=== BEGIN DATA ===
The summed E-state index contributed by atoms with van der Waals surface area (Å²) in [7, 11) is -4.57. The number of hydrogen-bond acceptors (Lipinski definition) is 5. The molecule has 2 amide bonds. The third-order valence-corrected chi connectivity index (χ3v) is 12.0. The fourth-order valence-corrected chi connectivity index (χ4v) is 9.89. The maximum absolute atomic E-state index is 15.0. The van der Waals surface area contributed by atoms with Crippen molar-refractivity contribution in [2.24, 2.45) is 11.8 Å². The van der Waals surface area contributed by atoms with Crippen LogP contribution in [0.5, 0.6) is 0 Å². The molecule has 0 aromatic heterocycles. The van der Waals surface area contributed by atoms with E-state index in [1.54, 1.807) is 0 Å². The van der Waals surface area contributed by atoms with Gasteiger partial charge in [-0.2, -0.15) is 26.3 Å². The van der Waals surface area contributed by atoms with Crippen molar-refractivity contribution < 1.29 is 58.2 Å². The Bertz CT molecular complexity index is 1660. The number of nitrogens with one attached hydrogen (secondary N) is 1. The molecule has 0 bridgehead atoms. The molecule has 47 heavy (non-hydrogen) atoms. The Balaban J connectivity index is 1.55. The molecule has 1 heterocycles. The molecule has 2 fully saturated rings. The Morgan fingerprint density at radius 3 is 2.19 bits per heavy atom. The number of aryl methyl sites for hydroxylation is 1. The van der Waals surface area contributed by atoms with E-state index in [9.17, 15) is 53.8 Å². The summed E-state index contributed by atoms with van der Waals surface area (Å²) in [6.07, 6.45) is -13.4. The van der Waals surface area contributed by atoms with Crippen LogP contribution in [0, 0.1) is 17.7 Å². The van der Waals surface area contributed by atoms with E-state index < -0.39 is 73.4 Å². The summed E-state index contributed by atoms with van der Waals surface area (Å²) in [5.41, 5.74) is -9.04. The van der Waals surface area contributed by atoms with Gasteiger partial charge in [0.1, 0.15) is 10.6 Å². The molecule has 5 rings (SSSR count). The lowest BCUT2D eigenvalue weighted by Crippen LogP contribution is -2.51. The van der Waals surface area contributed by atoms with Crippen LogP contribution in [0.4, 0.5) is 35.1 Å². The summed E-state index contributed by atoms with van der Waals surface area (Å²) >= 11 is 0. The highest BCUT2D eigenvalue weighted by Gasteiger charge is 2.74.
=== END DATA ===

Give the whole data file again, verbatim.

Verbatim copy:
The summed E-state index contributed by atoms with van der Waals surface area (Å²) in [7, 11) is -4.57. The number of hydrogen-bond acceptors (Lipinski definition) is 5. The molecule has 2 amide bonds. The third-order valence-corrected chi connectivity index (χ3v) is 12.0. The fourth-order valence-corrected chi connectivity index (χ4v) is 9.89. The maximum absolute atomic E-state index is 15.0. The van der Waals surface area contributed by atoms with Crippen molar-refractivity contribution in [2.24, 2.45) is 11.8 Å². The van der Waals surface area contributed by atoms with Crippen LogP contribution in [0.5, 0.6) is 0 Å². The molecule has 0 aromatic heterocycles. The van der Waals surface area contributed by atoms with E-state index in [1.54, 1.807) is 0 Å². The van der Waals surface area contributed by atoms with Gasteiger partial charge in [-0.2, -0.15) is 26.3 Å². The van der Waals surface area contributed by atoms with Crippen molar-refractivity contribution < 1.29 is 58.2 Å². The Bertz CT molecular complexity index is 1660. The number of nitrogens with one attached hydrogen (secondary N) is 1. The molecule has 0 bridgehead atoms. The molecule has 47 heavy (non-hydrogen) atoms. The Balaban J connectivity index is 1.55. The molecule has 1 heterocycles. The molecule has 2 fully saturated rings. The Morgan fingerprint density at radius 3 is 2.19 bits per heavy atom. The number of aryl methyl sites for hydroxylation is 1. The van der Waals surface area contributed by atoms with E-state index in [9.17, 15) is 53.8 Å². The summed E-state index contributed by atoms with van der Waals surface area (Å²) in [6.07, 6.45) is -13.4. The van der Waals surface area contributed by atoms with Crippen LogP contribution in [0, 0.1) is 17.7 Å². The van der Waals surface area contributed by atoms with E-state index < -0.39 is 73.4 Å². The summed E-state index contributed by atoms with van der Waals surface area (Å²) in [5.41, 5.74) is -9.04. The van der Waals surface area contributed by atoms with Gasteiger partial charge in [0.1, 0.15) is 10.6 Å². The molecule has 5 rings (SSSR count). The lowest BCUT2D eigenvalue weighted by Crippen LogP contribution is -2.51. The van der Waals surface area contributed by atoms with Crippen LogP contribution in [0.4, 0.5) is 35.1 Å². The summed E-state index contributed by atoms with van der Waals surface area (Å²) >= 11 is 0. The highest BCUT2D eigenvalue weighted by Gasteiger charge is 2.74.